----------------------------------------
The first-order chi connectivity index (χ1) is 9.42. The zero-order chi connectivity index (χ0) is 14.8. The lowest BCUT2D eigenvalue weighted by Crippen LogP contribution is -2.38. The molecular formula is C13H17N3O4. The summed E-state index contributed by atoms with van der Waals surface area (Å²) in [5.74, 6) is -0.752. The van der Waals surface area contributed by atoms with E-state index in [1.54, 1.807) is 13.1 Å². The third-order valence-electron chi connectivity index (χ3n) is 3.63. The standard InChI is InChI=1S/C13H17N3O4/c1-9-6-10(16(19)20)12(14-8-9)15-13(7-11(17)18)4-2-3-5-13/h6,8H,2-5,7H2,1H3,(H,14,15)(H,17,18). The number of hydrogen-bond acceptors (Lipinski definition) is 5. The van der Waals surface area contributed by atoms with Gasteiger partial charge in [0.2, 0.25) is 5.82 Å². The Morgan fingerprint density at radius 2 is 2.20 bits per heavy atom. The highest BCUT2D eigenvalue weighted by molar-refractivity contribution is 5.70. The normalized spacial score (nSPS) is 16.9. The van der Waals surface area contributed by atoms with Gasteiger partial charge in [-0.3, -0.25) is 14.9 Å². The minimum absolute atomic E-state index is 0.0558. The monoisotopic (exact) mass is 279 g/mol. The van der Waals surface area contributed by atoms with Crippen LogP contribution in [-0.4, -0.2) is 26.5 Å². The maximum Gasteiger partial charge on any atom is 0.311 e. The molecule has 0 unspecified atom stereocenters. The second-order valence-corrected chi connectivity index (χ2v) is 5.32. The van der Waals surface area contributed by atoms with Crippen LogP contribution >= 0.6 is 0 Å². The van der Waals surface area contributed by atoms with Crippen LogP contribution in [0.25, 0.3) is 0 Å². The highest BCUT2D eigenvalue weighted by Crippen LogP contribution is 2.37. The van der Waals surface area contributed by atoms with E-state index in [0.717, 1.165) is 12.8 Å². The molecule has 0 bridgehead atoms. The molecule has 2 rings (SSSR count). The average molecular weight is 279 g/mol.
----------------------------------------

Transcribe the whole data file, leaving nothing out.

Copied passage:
The first-order chi connectivity index (χ1) is 9.42. The zero-order chi connectivity index (χ0) is 14.8. The lowest BCUT2D eigenvalue weighted by Crippen LogP contribution is -2.38. The molecular formula is C13H17N3O4. The summed E-state index contributed by atoms with van der Waals surface area (Å²) in [5.74, 6) is -0.752. The van der Waals surface area contributed by atoms with E-state index in [1.54, 1.807) is 13.1 Å². The third-order valence-electron chi connectivity index (χ3n) is 3.63. The standard InChI is InChI=1S/C13H17N3O4/c1-9-6-10(16(19)20)12(14-8-9)15-13(7-11(17)18)4-2-3-5-13/h6,8H,2-5,7H2,1H3,(H,14,15)(H,17,18). The number of hydrogen-bond acceptors (Lipinski definition) is 5. The van der Waals surface area contributed by atoms with Gasteiger partial charge in [0.2, 0.25) is 5.82 Å². The Morgan fingerprint density at radius 2 is 2.20 bits per heavy atom. The highest BCUT2D eigenvalue weighted by molar-refractivity contribution is 5.70. The normalized spacial score (nSPS) is 16.9. The van der Waals surface area contributed by atoms with Gasteiger partial charge in [-0.3, -0.25) is 14.9 Å². The minimum absolute atomic E-state index is 0.0558. The monoisotopic (exact) mass is 279 g/mol. The van der Waals surface area contributed by atoms with Crippen LogP contribution in [-0.4, -0.2) is 26.5 Å². The maximum Gasteiger partial charge on any atom is 0.311 e. The molecule has 0 unspecified atom stereocenters. The second-order valence-corrected chi connectivity index (χ2v) is 5.32. The van der Waals surface area contributed by atoms with Crippen LogP contribution >= 0.6 is 0 Å². The van der Waals surface area contributed by atoms with Crippen LogP contribution in [0.25, 0.3) is 0 Å². The highest BCUT2D eigenvalue weighted by Crippen LogP contribution is 2.37. The van der Waals surface area contributed by atoms with E-state index in [0.717, 1.165) is 12.8 Å². The molecule has 0 bridgehead atoms. The molecule has 2 rings (SSSR count). The average molecular weight is 279 g/mol.